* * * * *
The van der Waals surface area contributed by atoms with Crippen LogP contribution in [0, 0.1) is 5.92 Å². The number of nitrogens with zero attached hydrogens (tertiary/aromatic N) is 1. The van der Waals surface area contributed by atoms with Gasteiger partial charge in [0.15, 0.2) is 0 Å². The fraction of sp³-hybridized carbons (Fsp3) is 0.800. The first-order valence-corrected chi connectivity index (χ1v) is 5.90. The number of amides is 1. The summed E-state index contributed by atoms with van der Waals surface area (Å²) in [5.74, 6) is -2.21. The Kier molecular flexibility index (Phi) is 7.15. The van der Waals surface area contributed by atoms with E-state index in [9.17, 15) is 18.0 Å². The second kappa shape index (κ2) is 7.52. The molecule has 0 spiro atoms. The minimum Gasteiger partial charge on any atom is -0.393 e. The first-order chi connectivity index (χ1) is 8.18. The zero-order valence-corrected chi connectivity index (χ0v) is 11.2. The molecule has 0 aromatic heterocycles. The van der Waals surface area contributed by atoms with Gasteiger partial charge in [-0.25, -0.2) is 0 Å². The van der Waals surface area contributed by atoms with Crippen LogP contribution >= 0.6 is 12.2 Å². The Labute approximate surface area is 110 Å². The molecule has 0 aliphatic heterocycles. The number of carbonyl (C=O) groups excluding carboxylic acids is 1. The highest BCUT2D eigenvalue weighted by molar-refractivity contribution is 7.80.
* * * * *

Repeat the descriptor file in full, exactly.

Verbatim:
The van der Waals surface area contributed by atoms with Crippen LogP contribution in [0, 0.1) is 5.92 Å². The number of nitrogens with zero attached hydrogens (tertiary/aromatic N) is 1. The van der Waals surface area contributed by atoms with Gasteiger partial charge in [0.15, 0.2) is 0 Å². The fraction of sp³-hybridized carbons (Fsp3) is 0.800. The first-order valence-corrected chi connectivity index (χ1v) is 5.90. The number of amides is 1. The summed E-state index contributed by atoms with van der Waals surface area (Å²) in [5.74, 6) is -2.21. The Kier molecular flexibility index (Phi) is 7.15. The van der Waals surface area contributed by atoms with E-state index in [9.17, 15) is 18.0 Å². The second kappa shape index (κ2) is 7.52. The molecule has 0 spiro atoms. The minimum Gasteiger partial charge on any atom is -0.393 e. The first-order chi connectivity index (χ1) is 8.18. The zero-order valence-corrected chi connectivity index (χ0v) is 11.2. The molecule has 0 aromatic heterocycles. The van der Waals surface area contributed by atoms with Gasteiger partial charge in [-0.25, -0.2) is 0 Å². The van der Waals surface area contributed by atoms with Crippen LogP contribution >= 0.6 is 12.2 Å². The Labute approximate surface area is 110 Å². The molecule has 0 aliphatic heterocycles. The number of carbonyl (C=O) groups excluding carboxylic acids is 1. The highest BCUT2D eigenvalue weighted by molar-refractivity contribution is 7.80.